IoT Security: The Cold, Hard Truth About Digital Device Defense
With the IoT market on track to reach $800 billion this year and more than 2 billion connected devices already in the wild, it’s no surprise that Internet of Things (IoT) security is now a top priority for cutting-edge enterprises. The challenge? Actually making inroads. While updating stock passwords and improving employee education are helping deflect entry-level attacks, widespread distributed denial-of-service (DDoS) and botnet incidents are on the rise. It begs the question: Is better digital device defense possible, or is IoT insecurity inevitable?
Emerging Issues With IoT Security
Users aren’t certain about IoT. According to Intelligent Transport, recent survey data showed that 90 percent of consumers lack confidence in IoT security, citing concerns about leaked data (60 percent) and compromised personal information (54 percent).
These fears aren’t unfounded. One popular children’s toy uploaded thousands of unencrypted voice recordings — of both adults and children — to a publicly accessible database, as TechCrunch reported. Earlier this year, the data was compromised and ransomed.
Ninety-six percent of organizations, meanwhile, believe that governments aren’t doing enough to regulate the IoT ecosystem, with 67 percent worry that cybercriminals could seize control of their device, according to TechRadar. There’s solid data to support this concern: Last month, a new threat named IoT Reaper used existing IoT flaws to take control of more than 2 million devices worldwide, such as security cameras, network video recorders and digital video recorders. While no large-scale attacks have originated from Reaper, source code analysis indicates the presence of DDoS support, meaning it may only be a matter of time.
Defense of IoT devices has been conflated with securing mobile technologies, such as smartphones and tablets, since they share basic similarities. But occasionally changing passwords isn’t good enough when access to Internet-connected sensors could give actors complete freedom to roam corporate networks.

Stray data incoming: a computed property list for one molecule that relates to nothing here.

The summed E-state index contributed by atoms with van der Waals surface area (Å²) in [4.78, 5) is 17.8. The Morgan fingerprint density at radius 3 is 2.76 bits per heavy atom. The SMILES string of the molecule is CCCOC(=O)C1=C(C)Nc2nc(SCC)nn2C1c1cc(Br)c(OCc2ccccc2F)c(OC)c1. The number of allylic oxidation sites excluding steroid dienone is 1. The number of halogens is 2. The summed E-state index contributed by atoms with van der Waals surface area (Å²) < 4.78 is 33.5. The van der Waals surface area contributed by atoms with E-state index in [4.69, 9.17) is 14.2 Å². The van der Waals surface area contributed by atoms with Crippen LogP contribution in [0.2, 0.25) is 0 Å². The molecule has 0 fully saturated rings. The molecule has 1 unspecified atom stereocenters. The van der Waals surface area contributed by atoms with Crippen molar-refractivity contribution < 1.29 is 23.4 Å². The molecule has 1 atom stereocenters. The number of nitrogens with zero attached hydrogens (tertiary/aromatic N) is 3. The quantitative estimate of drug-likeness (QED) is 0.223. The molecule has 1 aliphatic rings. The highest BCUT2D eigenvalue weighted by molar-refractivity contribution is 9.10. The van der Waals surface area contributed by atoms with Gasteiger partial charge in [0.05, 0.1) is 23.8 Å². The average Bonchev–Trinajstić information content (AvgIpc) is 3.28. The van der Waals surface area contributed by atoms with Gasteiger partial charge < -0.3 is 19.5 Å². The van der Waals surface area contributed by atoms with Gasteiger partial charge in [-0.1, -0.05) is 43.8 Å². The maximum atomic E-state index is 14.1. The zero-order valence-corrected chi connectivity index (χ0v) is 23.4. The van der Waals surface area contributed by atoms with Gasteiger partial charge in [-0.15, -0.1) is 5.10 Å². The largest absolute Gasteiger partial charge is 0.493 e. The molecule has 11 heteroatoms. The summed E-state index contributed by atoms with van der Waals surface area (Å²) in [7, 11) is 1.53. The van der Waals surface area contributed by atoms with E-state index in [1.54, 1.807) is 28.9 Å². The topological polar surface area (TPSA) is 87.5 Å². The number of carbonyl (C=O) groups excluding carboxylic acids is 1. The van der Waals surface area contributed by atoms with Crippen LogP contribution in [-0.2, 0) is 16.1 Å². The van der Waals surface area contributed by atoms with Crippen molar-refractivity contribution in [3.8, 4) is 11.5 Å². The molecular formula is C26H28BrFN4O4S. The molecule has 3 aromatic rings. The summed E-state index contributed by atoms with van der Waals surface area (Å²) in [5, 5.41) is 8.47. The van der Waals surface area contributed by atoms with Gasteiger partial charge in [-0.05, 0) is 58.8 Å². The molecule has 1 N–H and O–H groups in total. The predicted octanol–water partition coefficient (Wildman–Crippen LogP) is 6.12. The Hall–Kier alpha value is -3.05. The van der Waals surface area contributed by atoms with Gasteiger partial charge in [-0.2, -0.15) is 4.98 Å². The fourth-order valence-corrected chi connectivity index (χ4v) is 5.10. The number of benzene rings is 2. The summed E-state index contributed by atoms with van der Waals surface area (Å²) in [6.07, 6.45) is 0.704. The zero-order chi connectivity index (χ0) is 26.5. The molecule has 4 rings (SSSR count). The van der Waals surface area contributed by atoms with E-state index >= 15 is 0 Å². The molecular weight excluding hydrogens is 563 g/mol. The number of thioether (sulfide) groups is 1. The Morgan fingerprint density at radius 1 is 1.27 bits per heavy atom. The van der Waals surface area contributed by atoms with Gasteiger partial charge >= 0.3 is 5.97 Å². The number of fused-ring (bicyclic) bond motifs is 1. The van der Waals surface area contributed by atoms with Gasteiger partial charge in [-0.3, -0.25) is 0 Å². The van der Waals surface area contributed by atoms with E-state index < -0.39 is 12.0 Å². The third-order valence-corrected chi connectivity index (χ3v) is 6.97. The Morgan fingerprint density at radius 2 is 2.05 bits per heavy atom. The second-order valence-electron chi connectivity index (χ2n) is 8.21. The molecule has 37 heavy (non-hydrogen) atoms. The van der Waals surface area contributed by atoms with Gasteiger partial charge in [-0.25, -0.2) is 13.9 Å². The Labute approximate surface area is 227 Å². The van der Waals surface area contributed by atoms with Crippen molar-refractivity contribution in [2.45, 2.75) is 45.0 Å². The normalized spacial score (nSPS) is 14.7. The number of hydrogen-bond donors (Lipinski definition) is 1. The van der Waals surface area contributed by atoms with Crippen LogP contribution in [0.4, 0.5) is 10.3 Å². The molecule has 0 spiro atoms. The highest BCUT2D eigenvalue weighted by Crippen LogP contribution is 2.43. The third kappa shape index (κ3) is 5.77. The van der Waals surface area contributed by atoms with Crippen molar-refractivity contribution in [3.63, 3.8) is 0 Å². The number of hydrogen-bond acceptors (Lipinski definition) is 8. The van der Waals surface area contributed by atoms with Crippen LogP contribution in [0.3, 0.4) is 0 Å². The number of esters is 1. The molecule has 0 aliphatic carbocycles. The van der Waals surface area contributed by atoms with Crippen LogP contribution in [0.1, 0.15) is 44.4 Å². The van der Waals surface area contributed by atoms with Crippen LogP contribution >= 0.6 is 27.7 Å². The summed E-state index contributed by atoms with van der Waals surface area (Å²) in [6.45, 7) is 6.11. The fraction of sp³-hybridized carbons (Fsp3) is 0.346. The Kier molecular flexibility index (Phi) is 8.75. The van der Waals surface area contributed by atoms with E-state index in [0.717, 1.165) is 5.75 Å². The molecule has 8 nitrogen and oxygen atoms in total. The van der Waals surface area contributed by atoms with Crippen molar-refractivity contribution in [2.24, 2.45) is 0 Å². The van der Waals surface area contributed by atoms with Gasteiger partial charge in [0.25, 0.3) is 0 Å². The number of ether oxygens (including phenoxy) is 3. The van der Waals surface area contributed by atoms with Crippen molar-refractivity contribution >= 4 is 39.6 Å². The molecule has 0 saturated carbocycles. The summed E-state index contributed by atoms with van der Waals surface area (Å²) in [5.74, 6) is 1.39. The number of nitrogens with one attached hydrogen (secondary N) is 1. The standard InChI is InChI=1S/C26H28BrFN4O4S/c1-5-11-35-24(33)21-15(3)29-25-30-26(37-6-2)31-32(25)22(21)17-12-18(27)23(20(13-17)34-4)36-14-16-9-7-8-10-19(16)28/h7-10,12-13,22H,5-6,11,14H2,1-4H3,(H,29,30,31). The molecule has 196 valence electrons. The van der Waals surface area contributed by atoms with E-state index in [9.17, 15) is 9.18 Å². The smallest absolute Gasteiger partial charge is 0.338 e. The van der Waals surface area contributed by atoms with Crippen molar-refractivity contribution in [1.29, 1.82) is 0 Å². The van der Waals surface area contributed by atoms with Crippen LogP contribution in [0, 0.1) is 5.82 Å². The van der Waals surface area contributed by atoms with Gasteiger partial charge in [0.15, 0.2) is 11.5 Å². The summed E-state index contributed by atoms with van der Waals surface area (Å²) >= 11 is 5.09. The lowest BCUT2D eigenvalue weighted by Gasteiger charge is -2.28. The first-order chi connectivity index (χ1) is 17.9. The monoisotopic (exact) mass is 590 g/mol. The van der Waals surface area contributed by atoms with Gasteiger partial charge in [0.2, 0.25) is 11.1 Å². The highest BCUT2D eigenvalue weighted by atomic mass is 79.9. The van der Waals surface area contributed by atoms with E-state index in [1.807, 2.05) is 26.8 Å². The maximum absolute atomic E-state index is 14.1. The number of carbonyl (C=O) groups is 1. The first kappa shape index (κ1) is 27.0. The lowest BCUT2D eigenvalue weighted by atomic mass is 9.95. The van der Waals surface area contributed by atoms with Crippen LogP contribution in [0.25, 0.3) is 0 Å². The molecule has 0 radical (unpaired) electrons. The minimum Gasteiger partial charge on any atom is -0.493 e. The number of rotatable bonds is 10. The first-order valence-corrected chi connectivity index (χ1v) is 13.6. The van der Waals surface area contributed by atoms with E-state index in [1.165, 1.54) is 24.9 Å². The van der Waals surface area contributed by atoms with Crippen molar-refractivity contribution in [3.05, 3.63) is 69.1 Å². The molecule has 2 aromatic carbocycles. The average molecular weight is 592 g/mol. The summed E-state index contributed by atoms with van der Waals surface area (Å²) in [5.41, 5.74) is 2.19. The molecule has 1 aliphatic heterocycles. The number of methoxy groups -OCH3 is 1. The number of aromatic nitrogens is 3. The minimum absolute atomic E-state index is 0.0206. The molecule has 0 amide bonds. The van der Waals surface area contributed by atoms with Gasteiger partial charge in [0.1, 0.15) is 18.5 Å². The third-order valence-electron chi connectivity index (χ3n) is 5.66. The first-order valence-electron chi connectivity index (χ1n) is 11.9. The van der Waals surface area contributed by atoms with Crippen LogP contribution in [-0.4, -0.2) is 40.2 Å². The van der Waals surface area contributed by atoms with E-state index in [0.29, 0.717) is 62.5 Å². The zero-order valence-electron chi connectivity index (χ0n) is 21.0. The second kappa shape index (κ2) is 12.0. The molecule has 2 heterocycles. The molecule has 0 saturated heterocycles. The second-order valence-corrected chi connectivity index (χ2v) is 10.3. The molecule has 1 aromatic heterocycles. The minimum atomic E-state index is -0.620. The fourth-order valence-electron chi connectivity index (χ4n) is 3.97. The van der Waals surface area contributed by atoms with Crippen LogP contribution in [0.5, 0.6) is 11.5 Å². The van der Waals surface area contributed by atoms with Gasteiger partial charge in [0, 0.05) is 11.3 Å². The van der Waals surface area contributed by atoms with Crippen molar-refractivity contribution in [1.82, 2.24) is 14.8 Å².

The typical mantra of better employee training also falls flat, since just 14 percent of users and enterprises describe themselves as “knowledgeable” about IoT security, meaning there’s often confusion at both the top and bottom ends of an organization about how to effectively safeguard IoT networks. Add in the lack of standardization — some manufacturers now build in native security, while others argue that end users are responsible for securing devices — and it’s no surprise that IoT offerings are both compelling for enterprise efficiency and terrifying for their role in potential compromise.
Building a Better Mousetrap
If traditional security methods don’t stack up, how can enterprises build better IoT defense? Below are some suggestions.
In a recent Information Age article, ForeScout CIO Julie Cullivan said that “undetected devices can significantly expand an attack surface, yet are invisible to many traditional, agent-based security solutions.” Here, it’s a case of putting the cart before the horse — enterprises need tools capable of detecting all endpoints on their network before implementing any broad-based policy.
Mobile device management (MDM) and enterprise mobility management (EMM) are no longer enough. Simply managing devices doesn’t provide critical insight into how applications are used or the extent of data manipulation.
IoT security demands cognitive-enabled unified endpoint management (UEM), which both provides granular control over all endpoints, regardless of type or location, and lets professionals secure specific applications on these devices. This might be as simple as ensuring that IoT-enabled thermostats only have access to data necessary for local climate control, but without effective UEM this simple task becomes a major headache.
Security expert Bruce Schneier, CTO of IBM’s Resilient Systems, put it simply, saying: “We’re building a robot the size of the world and most people don’t even know it.” With IoT sensors that can see and hear, connected devices that can physically manipulate objects and a host of network-enabled machines devoted to processing generated data, Schneier’s assertion isn’t so far-fetched.
It lends credence to his argument that it’s time for governments to start regulating IoT. Given the massive size and scope of connected devices, corporate-level regulation can only do so much. But by creating and adopting worldwide standards, there’s hope that enterprises can collectively combat IoT threats.
So what’s the final answer? Is IoT security hopeless? Not quite. While current methods don’t stack up, parallels with cloud security suggest an improving outlook for device defense. As enterprises and governments recognize IoT networks as separate and distinct from other mobile devices, growing specialization will drive the creation of improved visibility tools, spur the innovation of advanced cognitive solutions and encourage governments to take an active role in regulation.